Watson, game 2

Not much new to report after the second game of the Watson Jeopardy Challenge. I've added a few updates to yesterday's post on Watson and the result was as expected, though Watson struggled a lot more in this game than in the prior round, deciding not to answer many questions due to low confidence and making a few mistakes. In a few cases it was saved by not buzzing fast enough even though it had over 50% confidence, as it would have answered slightly wrong.

Some quick updates from yesterday you will also find in the comments:

  • Toronto's 2nd busiest airport, the small Island airport, has the official but rarely used name of Billy Bishop. Bishop was one of the top flying aces of WWI, not WWII. Watson's answer is still not clear, but that it made mistakes like this is not surprising. That it made so few is surprising
  • You can buzz in as soon as Trebek stops speaking. If you buzz early, you can't buzz again for 0.2 seconds. Watson gets an electronic signal when it is time to buzz, and then physically presses the button. The humans get a light, but they don't bother looking at it, they try timing when Trebek will finish. I think this is a serious advantage for Watson.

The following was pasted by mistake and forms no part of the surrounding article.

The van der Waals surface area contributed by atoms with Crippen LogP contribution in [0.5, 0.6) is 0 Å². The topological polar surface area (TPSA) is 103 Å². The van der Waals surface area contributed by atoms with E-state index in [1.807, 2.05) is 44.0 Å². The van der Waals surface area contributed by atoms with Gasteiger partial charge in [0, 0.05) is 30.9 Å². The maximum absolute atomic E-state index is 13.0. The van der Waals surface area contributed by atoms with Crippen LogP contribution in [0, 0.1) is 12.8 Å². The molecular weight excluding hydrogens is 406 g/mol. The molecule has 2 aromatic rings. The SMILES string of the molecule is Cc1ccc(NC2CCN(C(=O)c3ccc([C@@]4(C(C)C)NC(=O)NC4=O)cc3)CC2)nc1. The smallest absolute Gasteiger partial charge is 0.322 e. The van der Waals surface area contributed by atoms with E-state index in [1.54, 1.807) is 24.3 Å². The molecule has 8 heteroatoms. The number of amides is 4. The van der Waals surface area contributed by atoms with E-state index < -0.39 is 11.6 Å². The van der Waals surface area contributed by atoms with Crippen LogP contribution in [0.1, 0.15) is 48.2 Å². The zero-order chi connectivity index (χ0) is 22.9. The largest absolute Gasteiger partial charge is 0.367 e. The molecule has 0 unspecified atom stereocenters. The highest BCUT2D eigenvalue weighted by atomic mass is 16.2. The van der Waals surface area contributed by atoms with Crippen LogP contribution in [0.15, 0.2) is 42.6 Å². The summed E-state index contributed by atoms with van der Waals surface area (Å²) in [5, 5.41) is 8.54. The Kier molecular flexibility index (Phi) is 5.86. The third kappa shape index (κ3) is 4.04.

• This IBM Blog Post gives the details on the technical interface between Watson and the game.
  • Watson may have seemed confident with its large bet of $17,973. But in fact the bet was fixed in advance:
    • Had Jennings bet his whole purse (and got it right) he would have ended up with $41,200.
    • If Watson had lost his bet of 17,973, he would have ended up with $41,201 and bare victory.
    • Both got it right, and Jennings bet low, so it ended up being $77,147 to $24,000.
    • Jennings' low bet was wise at it assured him of 2nd place and a $300K purse instead of $200K. Knowing he could not beat Watson unless Watson bet stupidly, he did the right thing.
    • Jennings still could have bet more and got 2nd, but there was no value to it, the purse is always $300K
    • If Watson had wanted to 2nd guess, it might have realized Jennings would do this and bet appropriately but that's not something you can do more than once.
    • As you might expect, the team put a bunch of thought into the betting algorithm as that is one thing computers can do perfectly sometimes. I've often seen Jeopardy players lose from bad betting.
  • It still sure seemed like a program sponsored by IBM. But I think it would have been nice if the PI of DeepQA was allowed up on stage for the handshake.
  • I do wish they had programmed a bit of sense of humour into Watson. Fake, but fun.
  • Amusingly Watson got a category about computer keyboards and didn't understand it.
  • Unlike the human players who will hit the buzzer before they have formed the answer in their minds, in hope that they know it, Watson does not hit unless it has computed a high confidence answer.